• Iowa
  • Maine
  • Maryland
  • Massachusetts
  • Minnesota
  • Montana
  • Nebraska
  • Nevada
  • New Hampshire
  • New Mexico
  • North Dakota
  • Northern Mariana Islands
  • Oregon
  • Rhode Island
  • South Dakota
  • Washington
  • Washington, D.C.
  • Wyoming

Reduced-Practice Authority States and Territories

  • Alabama
  • American Samoa
  • Arkansas
  • Illinois
  • Indiana
  • Kansas
  • Kentucky
  • Louisiana
  • Mississippi
  • New Jersey
  • New York
  • Ohio
  • Pennsylvania
  • Puerto Rico
  • U.S. Virgin Islands
  • Utah
  • West Virginia
  • Wisconsin

Restricted-Practice Authority States

  • California
  • Georgia
  • Michigan
  • Missouri
  • North Carolina
  • Oklahoma
  • South Carolina
  • Tennessee
  • Texas
  • Vermont
  • Virginia

How Are Nurse Practitioners Different From Doctors?

Nurse practitioners and doctors carry out very similar roles, but differences between an NP and a doctor do exist.

The primary difference between these two roles involves the educational pathways and training required. Doctors must complete a bachelor's degree and a doctor of medicine degree. Nurse practitioners also graduate with bachelor's degrees, but instead, they earn a master of science in nursing (MSN) or a doctor of nursing practice (DNP). In addition, doctors participate in a residency while NPs complete a practicum. Residency is longer than NP practicums — several years for doctors compared to 1-2 years for NPs.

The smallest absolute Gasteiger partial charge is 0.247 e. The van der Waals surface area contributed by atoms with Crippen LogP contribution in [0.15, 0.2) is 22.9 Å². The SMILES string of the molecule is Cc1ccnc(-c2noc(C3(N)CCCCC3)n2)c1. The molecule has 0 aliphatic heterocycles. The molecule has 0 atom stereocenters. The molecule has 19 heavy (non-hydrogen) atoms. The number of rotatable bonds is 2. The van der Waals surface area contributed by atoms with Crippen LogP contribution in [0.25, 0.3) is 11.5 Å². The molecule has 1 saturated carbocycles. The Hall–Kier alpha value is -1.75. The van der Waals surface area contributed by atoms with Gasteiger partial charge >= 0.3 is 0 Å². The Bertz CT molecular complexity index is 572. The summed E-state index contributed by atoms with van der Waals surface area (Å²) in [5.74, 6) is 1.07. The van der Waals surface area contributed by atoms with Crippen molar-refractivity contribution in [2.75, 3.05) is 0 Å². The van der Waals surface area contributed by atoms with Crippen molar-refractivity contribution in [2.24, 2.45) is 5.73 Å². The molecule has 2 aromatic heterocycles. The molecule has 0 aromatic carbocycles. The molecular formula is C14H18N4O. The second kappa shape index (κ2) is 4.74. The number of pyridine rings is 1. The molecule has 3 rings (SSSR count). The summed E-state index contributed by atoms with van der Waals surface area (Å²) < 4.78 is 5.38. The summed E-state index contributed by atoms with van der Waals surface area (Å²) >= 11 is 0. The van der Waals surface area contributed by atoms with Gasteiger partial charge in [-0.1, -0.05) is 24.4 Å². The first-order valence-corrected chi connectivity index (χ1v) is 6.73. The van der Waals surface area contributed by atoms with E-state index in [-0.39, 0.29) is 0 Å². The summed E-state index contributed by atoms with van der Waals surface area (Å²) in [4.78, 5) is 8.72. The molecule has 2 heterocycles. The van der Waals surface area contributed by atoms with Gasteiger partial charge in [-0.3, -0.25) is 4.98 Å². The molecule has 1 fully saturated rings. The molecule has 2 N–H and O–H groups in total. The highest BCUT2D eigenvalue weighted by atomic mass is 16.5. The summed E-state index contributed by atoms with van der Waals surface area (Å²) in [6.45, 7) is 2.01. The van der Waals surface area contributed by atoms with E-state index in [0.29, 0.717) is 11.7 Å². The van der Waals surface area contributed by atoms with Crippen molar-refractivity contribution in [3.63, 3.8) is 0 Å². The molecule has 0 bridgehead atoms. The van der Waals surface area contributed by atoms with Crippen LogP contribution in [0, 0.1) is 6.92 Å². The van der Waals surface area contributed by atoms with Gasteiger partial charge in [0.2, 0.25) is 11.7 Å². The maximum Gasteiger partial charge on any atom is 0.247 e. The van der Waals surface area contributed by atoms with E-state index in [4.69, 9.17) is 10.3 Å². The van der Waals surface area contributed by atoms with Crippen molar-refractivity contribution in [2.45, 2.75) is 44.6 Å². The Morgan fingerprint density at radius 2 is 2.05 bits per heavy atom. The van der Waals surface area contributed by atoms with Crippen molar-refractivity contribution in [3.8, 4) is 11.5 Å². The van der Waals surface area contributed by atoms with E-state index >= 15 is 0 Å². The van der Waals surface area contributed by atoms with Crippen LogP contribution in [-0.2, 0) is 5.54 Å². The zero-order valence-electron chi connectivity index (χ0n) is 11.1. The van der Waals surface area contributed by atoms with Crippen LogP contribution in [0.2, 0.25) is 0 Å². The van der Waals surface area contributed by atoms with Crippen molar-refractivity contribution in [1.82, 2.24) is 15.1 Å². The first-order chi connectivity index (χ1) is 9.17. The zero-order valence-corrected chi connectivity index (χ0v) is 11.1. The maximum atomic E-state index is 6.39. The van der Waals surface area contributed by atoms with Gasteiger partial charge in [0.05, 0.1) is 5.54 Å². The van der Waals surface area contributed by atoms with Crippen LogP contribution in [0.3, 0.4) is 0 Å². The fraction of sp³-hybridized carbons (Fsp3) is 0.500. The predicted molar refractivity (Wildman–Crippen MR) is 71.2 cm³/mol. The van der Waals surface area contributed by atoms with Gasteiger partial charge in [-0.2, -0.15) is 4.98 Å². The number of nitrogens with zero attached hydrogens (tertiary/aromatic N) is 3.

Overall, it takes about 10 years to become a fully practicing and licensed doctor. Nurse practitioners can earn their licensure after about six years, although many take longer by gaining experience in their registered nurse career before applying to DNP or MSN programs.

Once they begin carrying out their professional duties, doctors also have more autonomy in their jobs than NPs. They do not need to enter into collaborative or supervisory agreements with other healthcare professionals to prescribe medication, for example. In some states, NPs have full-practice autonomy as well, but several states do place restrictions on nurse practitioners.

Nurse Practitioner FAQs


What medications can nurse practitioners not prescribe?

When it comes to which medications NPs cannot prescribe, the specifics vary from state to state. For example, in Florida, NPs can only prescribe a seven-day course of Schedule II drugs and cannot prescribe any psychotropic medication to patients under 18 unless they are a certified psychiatric mental health NP.